If you google on the internet, there are many arguments about the maulidur rasul or maulud nabi celebrations. I am not knowledgeable enough in Islamic theology to argue one way or another.
Last year when I was researching the material on Maulud Nabi in Brunei, I came across another article written by Gabriel Haddad and published in Brunei Times about the history of the Maulud Nabi celebrations in Makkah many many years ago. With the upcoming Maulud Nabi celebrations, I thought I will reproduce what I wrote based on that article.
(Photo: This is a very old photograph supposedly showing where the Prophet (S.A.W.) once lived.)
One account written by Gabriel Haddad and published in the Brunei Times in 2008 was the following description by Ibn Jubayr (540-614) in his Rihla (“Travels”): “This blessed place (the Birthplace Mosque of the Prophet) is opened, and all men enter it to derive blessing from it (mutabarrikin bih) on every Monday of the month of Rabi al-Awwal, for on that day and in that month was born the Prophet.”
Gabriel Haddad narrated several other accounts including consolidating eyewitness accounts by three 10th-century authorities: the historian Ibn Zahira from his Jami “al-Latif fi Fadli Makkata wa-Ahliha”; al-Haytami from his book “al-Mawlid al-Sharif al-Muazzam”; and the historian al-Nahrawali from “al-Ilmam bi-Alam Bayt Allah al-Haram”:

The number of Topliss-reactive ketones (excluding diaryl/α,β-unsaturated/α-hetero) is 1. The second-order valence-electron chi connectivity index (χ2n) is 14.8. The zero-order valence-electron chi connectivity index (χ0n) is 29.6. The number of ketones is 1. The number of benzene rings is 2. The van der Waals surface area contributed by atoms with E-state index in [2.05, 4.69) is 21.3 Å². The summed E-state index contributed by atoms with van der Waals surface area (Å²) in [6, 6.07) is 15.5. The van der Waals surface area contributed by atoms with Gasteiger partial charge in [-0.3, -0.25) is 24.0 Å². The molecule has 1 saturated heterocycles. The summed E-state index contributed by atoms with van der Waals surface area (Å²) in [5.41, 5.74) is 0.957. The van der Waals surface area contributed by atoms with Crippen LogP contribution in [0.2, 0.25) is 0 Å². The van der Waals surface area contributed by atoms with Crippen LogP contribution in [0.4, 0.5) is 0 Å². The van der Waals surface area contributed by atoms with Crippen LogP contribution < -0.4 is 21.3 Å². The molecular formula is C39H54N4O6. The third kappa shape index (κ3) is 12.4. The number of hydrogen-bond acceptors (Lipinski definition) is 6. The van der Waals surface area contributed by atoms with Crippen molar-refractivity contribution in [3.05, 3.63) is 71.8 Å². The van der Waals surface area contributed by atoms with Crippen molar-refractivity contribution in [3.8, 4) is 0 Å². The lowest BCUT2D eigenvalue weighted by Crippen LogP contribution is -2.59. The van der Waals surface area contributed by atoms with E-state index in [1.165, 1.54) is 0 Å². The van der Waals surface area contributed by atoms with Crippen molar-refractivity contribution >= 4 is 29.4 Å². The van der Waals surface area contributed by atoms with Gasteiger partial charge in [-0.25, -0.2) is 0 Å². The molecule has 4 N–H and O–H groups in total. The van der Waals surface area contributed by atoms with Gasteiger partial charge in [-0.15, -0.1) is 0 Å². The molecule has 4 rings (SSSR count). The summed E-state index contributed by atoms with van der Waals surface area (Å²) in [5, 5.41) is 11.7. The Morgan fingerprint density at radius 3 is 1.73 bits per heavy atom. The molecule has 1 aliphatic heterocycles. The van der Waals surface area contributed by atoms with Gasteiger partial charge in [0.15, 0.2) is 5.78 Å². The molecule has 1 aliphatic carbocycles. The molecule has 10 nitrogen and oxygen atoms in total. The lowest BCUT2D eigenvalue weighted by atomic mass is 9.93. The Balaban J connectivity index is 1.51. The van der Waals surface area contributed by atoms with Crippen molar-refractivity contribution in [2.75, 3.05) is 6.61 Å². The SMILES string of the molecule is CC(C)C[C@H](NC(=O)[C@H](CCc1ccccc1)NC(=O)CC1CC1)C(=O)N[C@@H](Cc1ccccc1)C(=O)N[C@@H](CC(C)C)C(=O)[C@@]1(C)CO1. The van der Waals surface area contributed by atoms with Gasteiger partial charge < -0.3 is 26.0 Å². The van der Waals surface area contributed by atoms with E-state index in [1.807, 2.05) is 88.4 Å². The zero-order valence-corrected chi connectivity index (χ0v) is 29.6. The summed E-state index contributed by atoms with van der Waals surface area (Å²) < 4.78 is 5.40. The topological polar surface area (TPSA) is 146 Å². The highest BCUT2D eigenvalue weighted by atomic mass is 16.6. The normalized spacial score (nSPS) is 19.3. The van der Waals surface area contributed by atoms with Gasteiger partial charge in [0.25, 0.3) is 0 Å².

“Each year on the twelfth of Rabi al-Awwal, after salat Maghrib, the four qadis of Mekah (representing the Four Sunni Schools) and large groups of people including the jurists and notables of Mekah, Shaykhs, zawiya teachers and students, magistrates and scholars, leave the Mosque and set out collectively for a visit to the birthplace of the Prophet, shouting out zikir and tahlil (a statement that there is no god but Allah).”
“The houses on the route are illuminated with numerous lanterns and large candles, and a great many people are out and about. They all wear special clothes and they take their children with them.”
“Inside the birthplace, a special sermon for the occasion of the birthday of the Prophet is delivered. Hereafter the doa for the (Ottoman) Sultan, the Emir of Mekah, and the Shafii qadi is performed and all pray humbly. “
“Shortly before the Isyak prayer, the whole party returns to the Great Mosque, which is almost overcrowded, and sit down in rows at the foot of Maqam Ibrahim. In the mosque, a preacher first mentions the tahmid (a statement that all praise only be to Allah) and tahlil. Once again the doa for the Sultan, the Emir, and the Shafii qadi is performed, followed by the Isyak prayer. “
(Photo: I was informed that the house has been torn down and a public library was built on its site)